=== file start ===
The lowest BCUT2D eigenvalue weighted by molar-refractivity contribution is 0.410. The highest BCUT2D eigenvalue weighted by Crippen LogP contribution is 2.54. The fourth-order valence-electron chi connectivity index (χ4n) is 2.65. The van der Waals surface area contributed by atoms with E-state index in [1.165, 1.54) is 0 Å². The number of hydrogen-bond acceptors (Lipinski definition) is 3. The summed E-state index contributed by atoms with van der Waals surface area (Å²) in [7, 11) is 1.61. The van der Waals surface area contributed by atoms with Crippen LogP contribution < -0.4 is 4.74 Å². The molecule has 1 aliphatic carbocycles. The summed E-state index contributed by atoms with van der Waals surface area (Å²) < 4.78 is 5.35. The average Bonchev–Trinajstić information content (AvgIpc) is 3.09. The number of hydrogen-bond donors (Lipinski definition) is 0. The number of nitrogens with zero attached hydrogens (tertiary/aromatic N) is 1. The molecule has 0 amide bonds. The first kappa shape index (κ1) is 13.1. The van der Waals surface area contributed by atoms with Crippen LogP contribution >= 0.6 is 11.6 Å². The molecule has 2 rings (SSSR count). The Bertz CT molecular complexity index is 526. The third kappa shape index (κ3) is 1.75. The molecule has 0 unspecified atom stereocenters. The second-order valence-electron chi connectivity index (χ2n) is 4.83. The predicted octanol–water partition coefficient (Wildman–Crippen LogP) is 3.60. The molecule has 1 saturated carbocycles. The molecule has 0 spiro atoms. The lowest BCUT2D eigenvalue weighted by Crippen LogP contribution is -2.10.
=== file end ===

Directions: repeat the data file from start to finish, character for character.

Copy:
The lowest BCUT2D eigenvalue weighted by molar-refractivity contribution is 0.410. The highest BCUT2D eigenvalue weighted by Crippen LogP contribution is 2.54. The fourth-order valence-electron chi connectivity index (χ4n) is 2.65. The van der Waals surface area contributed by atoms with E-state index in [1.165, 1.54) is 0 Å². The number of hydrogen-bond acceptors (Lipinski definition) is 3. The summed E-state index contributed by atoms with van der Waals surface area (Å²) in [7, 11) is 1.61. The van der Waals surface area contributed by atoms with Crippen LogP contribution < -0.4 is 4.74 Å². The molecule has 1 aliphatic carbocycles. The summed E-state index contributed by atoms with van der Waals surface area (Å²) < 4.78 is 5.35. The average Bonchev–Trinajstić information content (AvgIpc) is 3.09. The number of hydrogen-bond donors (Lipinski definition) is 0. The number of nitrogens with zero attached hydrogens (tertiary/aromatic N) is 1. The molecule has 0 amide bonds. The first kappa shape index (κ1) is 13.1. The van der Waals surface area contributed by atoms with Crippen LogP contribution >= 0.6 is 11.6 Å². The molecule has 2 rings (SSSR count). The Bertz CT molecular complexity index is 526. The third kappa shape index (κ3) is 1.75. The molecule has 0 unspecified atom stereocenters. The second-order valence-electron chi connectivity index (χ2n) is 4.83. The predicted octanol–water partition coefficient (Wildman–Crippen LogP) is 3.60. The molecule has 1 saturated carbocycles. The molecule has 0 spiro atoms. The lowest BCUT2D eigenvalue weighted by Crippen LogP contribution is -2.10.